Archive for Library

More Monographs

Posted in Folklore, History, Library with tags , , , , , , , , , on November 25, 2012 by manxwytch

Numbers Two and Three of the Three Hands Press Occult Monographs arrived some time ago and I read them as soon as they arrived, but have had little time lately for writing.

Number Two is, The Devil’s Raiments, by Martin Duffy. Duffy is someone I had never read before but upon reading this monograph, I will go out of my way to find more of his writing. The monograph is subtitled, Habiliments of the Witch’s Craft, and it involves the various and varied vestments which adorn and veil the magical practitioner. Duffy’s book is a delight; his words are intelligent and well crafted, his command of the material is broad, lucid and thorough. There is much that his thoughtful analysis and exhaustive research have been able to add to my own knowledge of this subject matter.

He begins with the practitioner’s skin itself, the flesh-cloak clothing the indwelling divine light. He explores garment as fetish – a collection of symbols/powers accumulated by the individual in order to facilitate and express her/his work. These symbols may be put directly onto or into the skin, or they may be draped about it. Throughout is the theme of concealment and revealment, alteration and alignment. Every conceivable article of clothing or adornment seems to have been considered somewhere in this small but mighty book.  From the making, to the wearing of the garments are discussed, with all of their symbolic, psychological and magical implications. The sources from which come the costume of the spirit, be they vegetable or animal, colour the powers derived from and approached by the wearer.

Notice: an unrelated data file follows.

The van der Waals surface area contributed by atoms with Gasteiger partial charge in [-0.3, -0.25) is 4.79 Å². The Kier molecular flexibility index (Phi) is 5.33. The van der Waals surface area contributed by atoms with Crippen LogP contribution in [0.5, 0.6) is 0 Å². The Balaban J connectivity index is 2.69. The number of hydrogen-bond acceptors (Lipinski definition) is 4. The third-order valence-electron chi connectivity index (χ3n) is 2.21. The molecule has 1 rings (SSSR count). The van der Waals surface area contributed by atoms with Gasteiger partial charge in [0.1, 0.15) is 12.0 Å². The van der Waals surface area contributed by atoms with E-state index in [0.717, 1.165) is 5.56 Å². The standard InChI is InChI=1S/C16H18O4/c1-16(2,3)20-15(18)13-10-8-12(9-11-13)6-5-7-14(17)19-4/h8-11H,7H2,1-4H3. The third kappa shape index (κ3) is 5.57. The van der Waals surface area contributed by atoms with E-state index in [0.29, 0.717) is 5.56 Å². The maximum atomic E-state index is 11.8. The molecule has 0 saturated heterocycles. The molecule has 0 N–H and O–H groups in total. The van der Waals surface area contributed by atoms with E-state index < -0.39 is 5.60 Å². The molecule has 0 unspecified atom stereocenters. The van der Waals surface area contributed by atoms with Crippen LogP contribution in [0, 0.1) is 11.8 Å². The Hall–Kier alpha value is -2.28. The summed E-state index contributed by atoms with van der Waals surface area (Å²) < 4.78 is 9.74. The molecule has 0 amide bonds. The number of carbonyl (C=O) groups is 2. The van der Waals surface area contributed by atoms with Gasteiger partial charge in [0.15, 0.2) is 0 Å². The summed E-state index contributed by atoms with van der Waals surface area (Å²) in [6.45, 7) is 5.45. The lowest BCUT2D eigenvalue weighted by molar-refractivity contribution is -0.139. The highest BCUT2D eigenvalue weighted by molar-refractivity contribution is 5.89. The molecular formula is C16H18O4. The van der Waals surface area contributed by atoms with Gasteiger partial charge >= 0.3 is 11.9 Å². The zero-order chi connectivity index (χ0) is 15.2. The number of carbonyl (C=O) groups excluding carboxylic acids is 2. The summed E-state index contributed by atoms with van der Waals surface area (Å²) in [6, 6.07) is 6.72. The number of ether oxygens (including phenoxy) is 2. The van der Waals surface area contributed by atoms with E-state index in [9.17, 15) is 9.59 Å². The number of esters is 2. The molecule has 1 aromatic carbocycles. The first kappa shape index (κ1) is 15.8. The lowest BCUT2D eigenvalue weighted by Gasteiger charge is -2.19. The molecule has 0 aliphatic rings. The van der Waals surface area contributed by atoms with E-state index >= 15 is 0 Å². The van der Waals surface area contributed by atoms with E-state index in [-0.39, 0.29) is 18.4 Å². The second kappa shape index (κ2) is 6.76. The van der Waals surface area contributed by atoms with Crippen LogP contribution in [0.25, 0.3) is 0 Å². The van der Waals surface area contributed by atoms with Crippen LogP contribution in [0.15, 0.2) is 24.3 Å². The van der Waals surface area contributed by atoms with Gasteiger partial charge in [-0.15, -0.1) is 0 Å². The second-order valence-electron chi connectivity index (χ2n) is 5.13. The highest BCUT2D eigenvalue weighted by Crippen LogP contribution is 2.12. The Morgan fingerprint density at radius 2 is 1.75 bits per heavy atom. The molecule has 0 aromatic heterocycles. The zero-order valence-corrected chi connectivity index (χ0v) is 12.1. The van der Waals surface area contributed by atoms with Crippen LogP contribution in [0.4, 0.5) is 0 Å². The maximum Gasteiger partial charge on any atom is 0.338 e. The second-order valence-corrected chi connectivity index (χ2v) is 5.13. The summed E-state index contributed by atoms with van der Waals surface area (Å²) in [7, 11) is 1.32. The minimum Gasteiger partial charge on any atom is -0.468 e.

From swaddling to shroud we are clothed in life and in death, and it behooves the witch to do so purposefully and with awareness. Mr. Duffy’s contribution to this awareness, and to the Three Hands Press Monographs is an extremely valuable one, and is, thus far, my favourite of the series.

The Third Monograph is written by William Keisel, of Ouroboros Press fame, and is entitled, Magic Circles in the Grimoire Tradition. Keisel here provides an introduction to the uses, materials, orientations (both directional and cosmological) and constructions of the magic circle, as found in the major historical grimoires most widely referenced today. The Books of Occult Philosophy, the Keys of Solomon, the Heptameron, Transcendental Magic, Liber Juratus, are all represented, as well as a few more modern sources such as Book 4 and Azoetia. The monograph is thorough and methodical, as one would expect from this author, but for a practitioner already familiar with the Western Magical Tradition, it doesn’t offer much beyond a general introduction. It appears to be written for an academic audience who may not be familiar with the nuts and bolts of the working Magical tradition.

This monograph’s great worth is in presenting all of the major sources of the Western Tradition in a single place, with some tantalizing glimpses of a possible in-depth metaphysical comparative study. Certainly a fascinating and worthwhile project, and Mr. Keisel would be the man for the job.